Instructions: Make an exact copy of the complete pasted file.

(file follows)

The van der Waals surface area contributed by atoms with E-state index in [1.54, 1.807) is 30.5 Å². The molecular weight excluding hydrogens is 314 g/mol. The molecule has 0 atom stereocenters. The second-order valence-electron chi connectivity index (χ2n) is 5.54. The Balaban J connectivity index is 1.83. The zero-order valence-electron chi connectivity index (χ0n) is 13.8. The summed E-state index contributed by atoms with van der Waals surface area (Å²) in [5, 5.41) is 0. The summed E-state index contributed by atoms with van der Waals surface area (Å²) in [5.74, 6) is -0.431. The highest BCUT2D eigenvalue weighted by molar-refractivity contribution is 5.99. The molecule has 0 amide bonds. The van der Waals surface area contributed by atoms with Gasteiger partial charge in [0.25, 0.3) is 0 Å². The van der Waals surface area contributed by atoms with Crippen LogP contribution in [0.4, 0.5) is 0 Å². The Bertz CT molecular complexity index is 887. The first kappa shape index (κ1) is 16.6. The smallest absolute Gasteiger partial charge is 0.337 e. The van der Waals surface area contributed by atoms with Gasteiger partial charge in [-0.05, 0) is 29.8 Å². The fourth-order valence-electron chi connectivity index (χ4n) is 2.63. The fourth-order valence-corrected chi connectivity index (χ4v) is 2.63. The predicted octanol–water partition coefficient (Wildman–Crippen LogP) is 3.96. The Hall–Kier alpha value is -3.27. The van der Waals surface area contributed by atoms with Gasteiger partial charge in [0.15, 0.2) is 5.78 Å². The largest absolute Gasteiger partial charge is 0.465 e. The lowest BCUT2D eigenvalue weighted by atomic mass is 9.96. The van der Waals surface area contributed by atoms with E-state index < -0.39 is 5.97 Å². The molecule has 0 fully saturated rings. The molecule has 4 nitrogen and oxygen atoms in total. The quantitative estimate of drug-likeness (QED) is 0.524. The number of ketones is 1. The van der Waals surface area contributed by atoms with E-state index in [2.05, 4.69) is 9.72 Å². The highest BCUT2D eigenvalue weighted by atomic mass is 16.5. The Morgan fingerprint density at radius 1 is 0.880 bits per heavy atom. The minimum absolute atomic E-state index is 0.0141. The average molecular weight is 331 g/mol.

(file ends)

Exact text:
The van der Waals surface area contributed by atoms with E-state index in [1.54, 1.807) is 30.5 Å². The molecular weight excluding hydrogens is 314 g/mol. The molecule has 0 atom stereocenters. The second-order valence-electron chi connectivity index (χ2n) is 5.54. The Balaban J connectivity index is 1.83. The zero-order valence-electron chi connectivity index (χ0n) is 13.8. The summed E-state index contributed by atoms with van der Waals surface area (Å²) in [5, 5.41) is 0. The summed E-state index contributed by atoms with van der Waals surface area (Å²) in [5.74, 6) is -0.431. The highest BCUT2D eigenvalue weighted by molar-refractivity contribution is 5.99. The molecule has 0 amide bonds. The van der Waals surface area contributed by atoms with Gasteiger partial charge in [0.25, 0.3) is 0 Å². The van der Waals surface area contributed by atoms with Crippen LogP contribution in [0.4, 0.5) is 0 Å². The Bertz CT molecular complexity index is 887. The first kappa shape index (κ1) is 16.6. The smallest absolute Gasteiger partial charge is 0.337 e. The van der Waals surface area contributed by atoms with Gasteiger partial charge in [-0.05, 0) is 29.8 Å². The fourth-order valence-electron chi connectivity index (χ4n) is 2.63. The fourth-order valence-corrected chi connectivity index (χ4v) is 2.63. The predicted octanol–water partition coefficient (Wildman–Crippen LogP) is 3.96. The Hall–Kier alpha value is -3.27. The van der Waals surface area contributed by atoms with Gasteiger partial charge in [0.15, 0.2) is 5.78 Å². The largest absolute Gasteiger partial charge is 0.465 e. The lowest BCUT2D eigenvalue weighted by atomic mass is 9.96. The van der Waals surface area contributed by atoms with E-state index < -0.39 is 5.97 Å². The molecule has 0 fully saturated rings. The molecule has 4 nitrogen and oxygen atoms in total. The quantitative estimate of drug-likeness (QED) is 0.524. The number of ketones is 1. The van der Waals surface area contributed by atoms with E-state index in [2.05, 4.69) is 9.72 Å². The highest BCUT2D eigenvalue weighted by atomic mass is 16.5. The Morgan fingerprint density at radius 1 is 0.880 bits per heavy atom. The minimum absolute atomic E-state index is 0.0141. The average molecular weight is 331 g/mol.